White House throughout the Roosevelt years, and he recounts his role in
piloting through Congress such measures as the Agricultural Adjustment
Act, National Soil Conservation Act, Farm Credit Act, Act for Refinancing
Farm Mortgages, and the Jones-Costigan Sugar Act.
Jones left the House in 1940 for a short tenure on the United States Court
of Claims. During World War II, however, F. D. R. named him war food
administrator, a post he held with distinction until 1945. President Harry
Truman later reappointed him to the Court of Claims as chief judge. His
judicial career is not covered in the Memoirs but is the subject of another
Judge Jones writes with a straight-forward and fact-filled style, giving us
a timely memoir of his own career as well as fresh insight into the Texas
contribution to New Deal legislation and policy. Joseph M. Ray, Benedict
Professor of Political Science at the University of Texas, El Paso, has con-
tributed a preface and annotations.
West Virginia State College PAUL D. CASDORPI-I
George W. Brackenridge: Maverick Philanthropist. By Marilyn McAdams
Sibley. (Austin: University of Texas Press, 1973. Pp. xiii+ 280. Illus-
trations, notes, index. $8.50.)
Not long after the end of the Mexican War young George Washington
Brackenridge journeyed to Texas and recognized it as a land of economic
opportunity. For the next seventy years after permanently relocating in the
Lone Star State, he devoted himself to his different business endeavors. Dur-
ing the Civil War he and his father bartered supplies from the family store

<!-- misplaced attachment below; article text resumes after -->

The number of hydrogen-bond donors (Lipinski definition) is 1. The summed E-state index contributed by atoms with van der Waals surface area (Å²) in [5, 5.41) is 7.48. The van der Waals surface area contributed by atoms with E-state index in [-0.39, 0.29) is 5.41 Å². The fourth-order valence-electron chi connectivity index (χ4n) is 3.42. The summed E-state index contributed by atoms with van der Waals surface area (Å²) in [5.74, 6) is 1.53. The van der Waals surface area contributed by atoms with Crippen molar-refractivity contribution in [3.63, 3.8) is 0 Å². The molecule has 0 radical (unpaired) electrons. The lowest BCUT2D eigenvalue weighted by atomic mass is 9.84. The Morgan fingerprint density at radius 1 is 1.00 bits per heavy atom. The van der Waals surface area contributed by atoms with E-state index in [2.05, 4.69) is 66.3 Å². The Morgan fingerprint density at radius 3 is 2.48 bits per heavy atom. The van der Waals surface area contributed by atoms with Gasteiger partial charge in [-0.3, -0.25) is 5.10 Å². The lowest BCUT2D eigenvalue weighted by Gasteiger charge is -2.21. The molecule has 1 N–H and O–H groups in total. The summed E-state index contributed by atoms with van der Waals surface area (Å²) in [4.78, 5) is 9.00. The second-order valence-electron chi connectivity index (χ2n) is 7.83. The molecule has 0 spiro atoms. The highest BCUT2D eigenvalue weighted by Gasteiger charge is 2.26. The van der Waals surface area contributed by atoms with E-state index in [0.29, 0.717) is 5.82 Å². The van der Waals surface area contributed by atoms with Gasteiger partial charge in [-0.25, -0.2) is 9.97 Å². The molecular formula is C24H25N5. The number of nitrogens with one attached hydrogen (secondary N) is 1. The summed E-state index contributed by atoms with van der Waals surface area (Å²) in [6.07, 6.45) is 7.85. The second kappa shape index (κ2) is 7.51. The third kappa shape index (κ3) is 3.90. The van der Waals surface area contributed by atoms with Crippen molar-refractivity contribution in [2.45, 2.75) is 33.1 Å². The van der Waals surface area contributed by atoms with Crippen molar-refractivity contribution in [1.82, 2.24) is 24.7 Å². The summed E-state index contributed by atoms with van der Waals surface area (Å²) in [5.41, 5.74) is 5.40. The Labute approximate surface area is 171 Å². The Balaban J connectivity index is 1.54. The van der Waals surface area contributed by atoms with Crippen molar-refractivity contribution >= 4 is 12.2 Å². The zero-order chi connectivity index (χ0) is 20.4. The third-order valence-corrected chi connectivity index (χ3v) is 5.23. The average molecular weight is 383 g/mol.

at old Texana for cotton. The sale of the accumulated cotton at war's end,
when cotton prices were high, staked George Brackenridge to his fortune. In
subsequent years after moving to San Antonio, he founded the San Antonio
National Bank and the First National Bank of Austin; he invested extensively
in railroads; and he developed the San Antonio Water Works Company.
Brackenridge was a public-spirited individual, who was as generous in the
giving of his money as he had been ruthless in the pursuit of it. The gift of
Brackenridge Park to the people of San Antonio is his best remembered
benefaction, but most of his contributions were in the field of education.
Brackenridge scholarships benefitted numerous students while larger gifts
assisted San Antonio public schools, a Negro college in Seguin, and the
University of Texas Medical Branch in Galveston. George Brackenridge also
served on the University of Texas Board of Regents for twenty-four years.
He gave the university its first dormitory, a 5oo-acre tract of land on the
Texas State Historical Association. The Southwestern Historical Quarterly, Volume 77, July 1973 - April, 1974. Austin, Texas. The Portal to Texas History. http://texashistory.unt.edu/ark:/67531/metapth117148/. Accessed December 27, 2014.